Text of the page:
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tiny reproduction of The Time Machine


miraclechicken

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miraclechicken

This is a tiny reproduction of the time machine from the 1962 movie of the same name. I got to work in many different mediums, carving wood, turning wood and brass...

 

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Bill Hudson

Do you have any larger close ups? This looks like a fun project. You did a very nice job on the chest for it. are the front and top panels painted or inlaid?

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miraclechicken

The box is painted as per the order. I kinda re-sized the photos down- HA go figure, I did it backwards, oh well- I'll re-post the original

large size.

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Debora Beijerbacht

I love this piece, every time I see it. It's so unusual and so well made! I love all the detail you've put into it, despite not ever seen the movie. Your scale model actually makes me wanna see it. And the finish on the box is just so nice, very fitting to what's inside!

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Wm. R. Robertson

Dr. William Ashworth sent out this email as he does one every morning celebrating some anniversary in the history of science.

Oct. 12 was the date on the dial when the time-sled in the film The Time Machine (1960) slid to a stop in the land of the Eloi. The year was 802,701. The film was produced by George Pál, who had introduced the Golden Age of Sci-Fi cinema by giving us Destination Moon (1950), When Worlds Collide (1951) and The War of the Worlds (1953); he then brought it to a close with The Time Machine, his finest effort, in our opinion; here is one of the movie posters: https://en.wikipedia.org/wiki/The_Time_Machine_(1960_film)#/media/File:Brown,r_time_macine60.jpg . The film starred Rod Taylor as H. George Wells, builder of the time machine and bearing the name of the author of the original novel, while Yvette Mimieux played one of the Eloi, human descendants of the far future, who were oppressed by the underground race of Morlocks. The Morlocks kept the Eloi like cattle and fed upon them--until Rod Taylor showed them about grit and the human spirit, that is!

The major prop of the film is the time-sled, which was beautifully crafted with curved runners of brass tubing, a cut-glass throttle handle, and at the rear, a large spinning disk whose speed of rotation served as an indicator of the rate of time travel: https://i.kinja-img.com/gawker-media/image/upload/gqe7onrj76a6bfvnpm4e.png . George and his sled made stops in 1900 (the present-day of the film was 1899), 1917, 1940, and 1966, before fast-forwarding to 802,701 and commencing the battle with the Morlocks. After the film was completed, the time-sled was stored on the MGM lot, along with lots of other goodies, such as the steamboat in Show Boat and the ship from the Mutiny on the Bounty, to say nothing of the ruby slippers worn by Dorothy in The Wizard of Oz. In 1971, MGM auctioned off these and thousands more film artefacts (watch a 10-minute news digest of the auction, if you are interested; the time-sled appears at the 7:20 mark:

). The time-sled was bought by a road-show owner, but five years later, it was spotted in a second-hand store in California and acquired by the noted film buff and collector Bob Burns III. The control panel and seat had disappeared (the dashboard having been removed for the close-up shots of the time odometer, never replaced, and subsequently lost). Burns owned the original plans for the time-sled, given to him by Pál himself, so he brought in some top Hollywood prop men to help him restore the missing pieces. Once refurbished, it went into the museum in the basement at his home; in this photo, it is occupied by none other than Ray Bradbury, author of The Martian Chronicles: http://i.kinja-img.com/gawker-media/image/upload/s--XflGMSO4--/18xpctnvyojjajpg.jpg . The sled has been loaned out numerous times to next-generation film makers. The sled's most notable appearance was in Episode 8 of Carl Sagan's Cosmos (1980). Discussing the plausibility of time travel, Carl flies in on the time machine at the 39.38 mark: https://www.youtube.com/watch?v=ADknmp0zK1Q and wonders: what if the Ionians of ancient Greece had prevailed? Would we now be travelling among the stars?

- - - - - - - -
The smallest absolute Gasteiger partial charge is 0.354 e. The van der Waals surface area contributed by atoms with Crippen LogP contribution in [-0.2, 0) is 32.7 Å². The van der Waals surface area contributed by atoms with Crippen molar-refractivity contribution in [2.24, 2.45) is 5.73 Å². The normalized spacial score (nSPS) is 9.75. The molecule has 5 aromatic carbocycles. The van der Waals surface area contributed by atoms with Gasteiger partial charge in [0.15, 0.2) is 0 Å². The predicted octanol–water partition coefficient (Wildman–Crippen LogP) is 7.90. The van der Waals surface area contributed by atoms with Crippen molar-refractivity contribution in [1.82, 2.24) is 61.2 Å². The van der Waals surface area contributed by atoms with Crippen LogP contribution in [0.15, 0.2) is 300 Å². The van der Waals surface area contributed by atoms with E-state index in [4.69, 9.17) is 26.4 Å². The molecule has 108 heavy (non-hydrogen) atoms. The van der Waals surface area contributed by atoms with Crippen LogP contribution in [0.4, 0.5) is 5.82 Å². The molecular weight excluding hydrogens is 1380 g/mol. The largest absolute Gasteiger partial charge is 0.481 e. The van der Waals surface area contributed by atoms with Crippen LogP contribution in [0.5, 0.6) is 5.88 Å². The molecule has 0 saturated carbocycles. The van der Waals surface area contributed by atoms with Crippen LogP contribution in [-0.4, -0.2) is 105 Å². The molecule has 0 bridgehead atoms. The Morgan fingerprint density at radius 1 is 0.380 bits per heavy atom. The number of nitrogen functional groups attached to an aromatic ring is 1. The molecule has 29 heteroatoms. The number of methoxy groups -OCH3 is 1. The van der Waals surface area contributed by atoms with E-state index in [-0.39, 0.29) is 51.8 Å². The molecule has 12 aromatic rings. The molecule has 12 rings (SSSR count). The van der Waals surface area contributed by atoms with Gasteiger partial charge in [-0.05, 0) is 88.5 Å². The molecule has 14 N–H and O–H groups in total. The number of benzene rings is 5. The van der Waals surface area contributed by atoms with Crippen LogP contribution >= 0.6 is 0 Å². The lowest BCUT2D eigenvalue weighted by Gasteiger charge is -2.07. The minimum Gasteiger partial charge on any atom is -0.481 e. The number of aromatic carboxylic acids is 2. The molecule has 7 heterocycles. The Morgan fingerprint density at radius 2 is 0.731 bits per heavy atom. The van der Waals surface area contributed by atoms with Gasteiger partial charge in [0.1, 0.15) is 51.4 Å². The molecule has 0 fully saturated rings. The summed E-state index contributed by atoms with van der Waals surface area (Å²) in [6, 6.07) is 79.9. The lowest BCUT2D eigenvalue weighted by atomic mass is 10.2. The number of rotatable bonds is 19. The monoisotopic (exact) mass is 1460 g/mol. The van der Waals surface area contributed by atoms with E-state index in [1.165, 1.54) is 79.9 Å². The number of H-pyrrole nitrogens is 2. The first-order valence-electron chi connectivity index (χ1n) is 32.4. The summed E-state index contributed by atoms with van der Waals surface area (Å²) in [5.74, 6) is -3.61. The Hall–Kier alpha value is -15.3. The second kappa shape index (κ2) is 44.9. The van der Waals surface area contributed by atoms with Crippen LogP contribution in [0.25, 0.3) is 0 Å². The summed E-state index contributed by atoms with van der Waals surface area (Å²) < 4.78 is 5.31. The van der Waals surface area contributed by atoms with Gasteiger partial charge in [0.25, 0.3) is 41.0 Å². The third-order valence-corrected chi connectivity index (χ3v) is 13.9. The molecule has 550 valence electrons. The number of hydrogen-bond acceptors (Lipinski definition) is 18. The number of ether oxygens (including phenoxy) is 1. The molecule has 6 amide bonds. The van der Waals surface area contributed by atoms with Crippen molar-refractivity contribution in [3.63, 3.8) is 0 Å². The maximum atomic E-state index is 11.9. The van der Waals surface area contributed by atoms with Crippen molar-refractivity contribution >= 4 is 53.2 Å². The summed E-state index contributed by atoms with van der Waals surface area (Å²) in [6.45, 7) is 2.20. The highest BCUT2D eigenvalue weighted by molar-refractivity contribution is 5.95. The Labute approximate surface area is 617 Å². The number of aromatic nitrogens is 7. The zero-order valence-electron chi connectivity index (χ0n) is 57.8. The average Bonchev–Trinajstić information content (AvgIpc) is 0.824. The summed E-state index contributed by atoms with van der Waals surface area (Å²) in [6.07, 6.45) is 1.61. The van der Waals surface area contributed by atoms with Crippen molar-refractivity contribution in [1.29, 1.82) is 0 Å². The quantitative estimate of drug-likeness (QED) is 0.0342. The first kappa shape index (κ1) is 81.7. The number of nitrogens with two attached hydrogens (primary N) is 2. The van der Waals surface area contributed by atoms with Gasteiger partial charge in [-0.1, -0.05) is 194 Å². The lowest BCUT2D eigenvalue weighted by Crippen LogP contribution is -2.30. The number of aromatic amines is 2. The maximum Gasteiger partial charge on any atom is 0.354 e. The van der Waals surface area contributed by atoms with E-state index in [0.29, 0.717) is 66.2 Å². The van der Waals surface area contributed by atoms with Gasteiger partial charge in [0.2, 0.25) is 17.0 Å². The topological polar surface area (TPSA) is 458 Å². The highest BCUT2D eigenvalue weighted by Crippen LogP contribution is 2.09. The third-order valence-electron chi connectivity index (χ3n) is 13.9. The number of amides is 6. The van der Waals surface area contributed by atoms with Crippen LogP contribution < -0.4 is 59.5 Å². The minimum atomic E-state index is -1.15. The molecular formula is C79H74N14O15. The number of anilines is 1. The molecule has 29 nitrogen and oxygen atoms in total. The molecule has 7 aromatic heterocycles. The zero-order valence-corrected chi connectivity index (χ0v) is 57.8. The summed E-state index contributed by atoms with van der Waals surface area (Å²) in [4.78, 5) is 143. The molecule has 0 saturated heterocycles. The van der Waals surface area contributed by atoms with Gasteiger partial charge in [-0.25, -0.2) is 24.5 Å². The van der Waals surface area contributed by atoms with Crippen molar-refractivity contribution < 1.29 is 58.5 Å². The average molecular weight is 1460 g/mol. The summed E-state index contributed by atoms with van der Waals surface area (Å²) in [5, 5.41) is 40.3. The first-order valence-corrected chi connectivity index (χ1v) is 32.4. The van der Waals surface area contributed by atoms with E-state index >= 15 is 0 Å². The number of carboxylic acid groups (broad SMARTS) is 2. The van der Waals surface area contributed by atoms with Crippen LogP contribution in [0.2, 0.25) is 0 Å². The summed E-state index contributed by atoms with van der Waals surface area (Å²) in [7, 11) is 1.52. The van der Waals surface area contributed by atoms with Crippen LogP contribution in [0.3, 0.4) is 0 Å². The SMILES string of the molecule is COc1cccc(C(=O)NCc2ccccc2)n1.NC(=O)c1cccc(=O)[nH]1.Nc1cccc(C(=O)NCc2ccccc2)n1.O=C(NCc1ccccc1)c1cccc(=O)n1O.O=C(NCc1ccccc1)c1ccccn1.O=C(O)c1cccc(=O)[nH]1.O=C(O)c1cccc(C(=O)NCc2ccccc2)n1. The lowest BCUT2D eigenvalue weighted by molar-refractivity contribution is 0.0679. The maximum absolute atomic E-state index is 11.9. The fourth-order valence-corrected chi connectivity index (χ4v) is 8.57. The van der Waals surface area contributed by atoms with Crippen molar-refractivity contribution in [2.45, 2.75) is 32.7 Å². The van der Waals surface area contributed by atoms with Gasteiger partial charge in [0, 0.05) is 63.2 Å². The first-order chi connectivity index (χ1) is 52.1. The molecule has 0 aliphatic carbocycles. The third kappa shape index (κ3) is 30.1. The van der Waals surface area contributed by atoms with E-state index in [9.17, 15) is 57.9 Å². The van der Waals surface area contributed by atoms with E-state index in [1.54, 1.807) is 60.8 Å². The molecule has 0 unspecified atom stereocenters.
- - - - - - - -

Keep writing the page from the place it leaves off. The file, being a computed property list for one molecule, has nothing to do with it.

Lowering the level a bit, the Wells time machine also appeared in an episode of the Big Bang Theory in 2007. You can probably find the entire episode on YouTube, but here are two back-to-back scenes, one with Leonard in the driver’s seat, and another with Sheldon at the controls. Both are pretty funny, we must admit:

. In the latter, the Morlocks make what is, one hopes, their last screen appearance.
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WeekendMiniaturist

a 1/12th scale time machine would be a great project - now how do we make the lights work off of a battery?

 

I often think it would be fun to time travel.... I know I would like to make several stops on the timeline of history, but still haven't decided what time period would be my favorite.

 

It was fun to revisit Linda's little masterpiece...and a nice way to begin the week...

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miraclechicken

Very interesting, can't watch due to data constraints but your info was!

I love to think about time travel, and would sure love to do it. But it seems to me that if it were possible, and two people were sitting together talking, and someone somewhere in the world time traveled and messed with one of their ancestors, poof they'd just disappear! So if that were the case, we'd have people disappearing all the time right before our eyes! You would not be able to alter anything anywhere and have things turn out the same. 

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